Wednesday, 24 January 2018

Going forward proudly, with lessons learned

If there's one current phrase that, above all the rest, irritates me beyond reason it's 'going forward'. Meaning 'in the future' - and no more than that.

Of course, such irritation betrays my age, and growing reluctance to put up with silly, condescending ways of speaking. You get mighty scornful as you get older - short-fused you might say - though often with very good reason! I can't stand platitudes and obfustication. I detect them at once, and they set me against whoever comes out with them.

This particular phrase, 'going forward', has become very popular with people who find themselves having to explain to media journalists why this or that questionable event occurred, or why customers have had a raw deal, and what they now intend to do about getting things right in the future. People like politicians and council chiefs, utility company CEOs, and NHS managers - really anybody who is called upon to babble excuses, defend what has been done badly in the past, and put a really positive spin on what is yet to come. 'Going forward' is a phrase that suggests movement not inertia, progress not retrenchment. A present situation evaluated, faced up to, and set to change rapidly for the better in the hands of a confident team who have an exciting plan in mind.


It's a dreadful and dishonest use of language in my book. There is, I agree, always virtue in looking for variety and freshness in expression. But this phrase sounds contrived and manufactured, as if invented by hired media consultants or ad men, searching for something smooth and soothing and reassuring that people being interviewed can work into their spiel. It's well past its fresh and trendy stage already. It has become trite, and frankly an insult to the hearer. I would instantly despise anybody who said 'going forward' to my face.

Let's look next at two other allied phrases, much-beloved of those with something to defend or justify.

After Something Awful has taken place, and somebody looks blameworthy, they will inevitably say 'Well, no, this shouldn't have happened. We can't understand it. After all, we had adequate safeguards in place. But we will look carefully into it, leaving no stone unturned to get at the truth, and lessons will be learned.' Every time. Every disaster. Every terrible cock-up in which people are hurt or harmed. The same phrase: 'Lessons will be learned'. Generally with 'So that this can never happen again' added on.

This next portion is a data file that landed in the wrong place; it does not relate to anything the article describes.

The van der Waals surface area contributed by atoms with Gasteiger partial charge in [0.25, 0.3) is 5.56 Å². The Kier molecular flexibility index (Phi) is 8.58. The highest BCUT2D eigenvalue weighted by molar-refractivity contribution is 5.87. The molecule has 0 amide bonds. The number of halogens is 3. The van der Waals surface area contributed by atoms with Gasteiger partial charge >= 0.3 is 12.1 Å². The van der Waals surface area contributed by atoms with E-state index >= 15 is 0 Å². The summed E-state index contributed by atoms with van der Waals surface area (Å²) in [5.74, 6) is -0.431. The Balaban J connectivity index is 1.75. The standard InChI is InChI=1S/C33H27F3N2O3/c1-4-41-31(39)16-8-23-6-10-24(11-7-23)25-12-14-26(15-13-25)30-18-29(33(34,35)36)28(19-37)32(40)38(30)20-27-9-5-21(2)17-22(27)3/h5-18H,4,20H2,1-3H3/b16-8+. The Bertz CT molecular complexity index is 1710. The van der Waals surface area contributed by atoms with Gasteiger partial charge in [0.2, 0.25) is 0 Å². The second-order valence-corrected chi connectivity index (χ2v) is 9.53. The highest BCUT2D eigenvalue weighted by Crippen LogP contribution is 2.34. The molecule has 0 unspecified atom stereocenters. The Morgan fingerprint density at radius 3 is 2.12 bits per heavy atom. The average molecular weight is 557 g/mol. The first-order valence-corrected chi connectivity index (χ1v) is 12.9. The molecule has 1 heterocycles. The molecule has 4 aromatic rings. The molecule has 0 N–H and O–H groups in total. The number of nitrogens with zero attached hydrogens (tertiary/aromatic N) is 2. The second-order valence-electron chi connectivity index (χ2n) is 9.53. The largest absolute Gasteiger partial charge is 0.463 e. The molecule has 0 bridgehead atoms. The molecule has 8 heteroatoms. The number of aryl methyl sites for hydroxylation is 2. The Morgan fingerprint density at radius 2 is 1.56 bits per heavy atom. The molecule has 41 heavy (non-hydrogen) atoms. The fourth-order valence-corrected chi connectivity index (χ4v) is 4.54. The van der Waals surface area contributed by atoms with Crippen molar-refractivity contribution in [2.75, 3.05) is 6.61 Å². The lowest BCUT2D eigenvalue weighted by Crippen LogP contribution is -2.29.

There you go. The ritual power of words. Just say them, and it's job done. The inquiry, such as it will be, is a formality. The main thing is to mouth the right words, like a spell. I have no doubt that sincere persons will indeed be engaged to ask approved questions and make a report in the fullness of time. But it will take ages, and public indignation will subside. And in any case, think about what usually happens with every report, no matter how grand, that eventually sees the light of day...

'Lessons will be learned' is a lying phrase, and flies in the face of real history. Only laws with teeth (and possibly, stark commercial pressures) make any difference. Not mere good intentions derived from bad experiences. And nothing is proof against human nature.

And yet another phrase that winds me up. It's a thing most often said when a business is criticised for dire customer service, and some senior manager has to speak up for the firm's poor practices and internal controls. Or, in their advertisements, thrown in to conjure up an image of excellence. 'We are proud to...' - well, fill in the rest as you like. Proud to be the best in the trade. Proud to be the cheapest on the High Street. Proud to be nominated for Best Staff Training and Investor In People. Proud to be voted number one for Customer Care. Proud to be the winner of the Most Innovative Pet Retailer of 2017 Award. Proud to be proud.

For goodness sake. We are not talking about genuinely proud individual craftsmen of old, people who served a forty-year apprenticeship, experts at their business, and religiously dedicated to their task. It's about bored people at checkouts, and shifty prowling managers watching their own backs. It's the attitude you have on minimum wages and maximum pressure. In any case, it all sounds like bragging. As they say, self-advertisement is no recommendation.

It's no good telling anybody with sense that 'pride' guarantees good service. In my book, pride generally indicates an unwillingness to concede shortcomings and accept that things could be better if done differently.

So I'm on my guard when anybody tells me they are 'proud to be the best around', and that I should give them my custom. More than on my guard. I'm very irritated. I'll look elsewhere.

Sigh. Who do they think we are?

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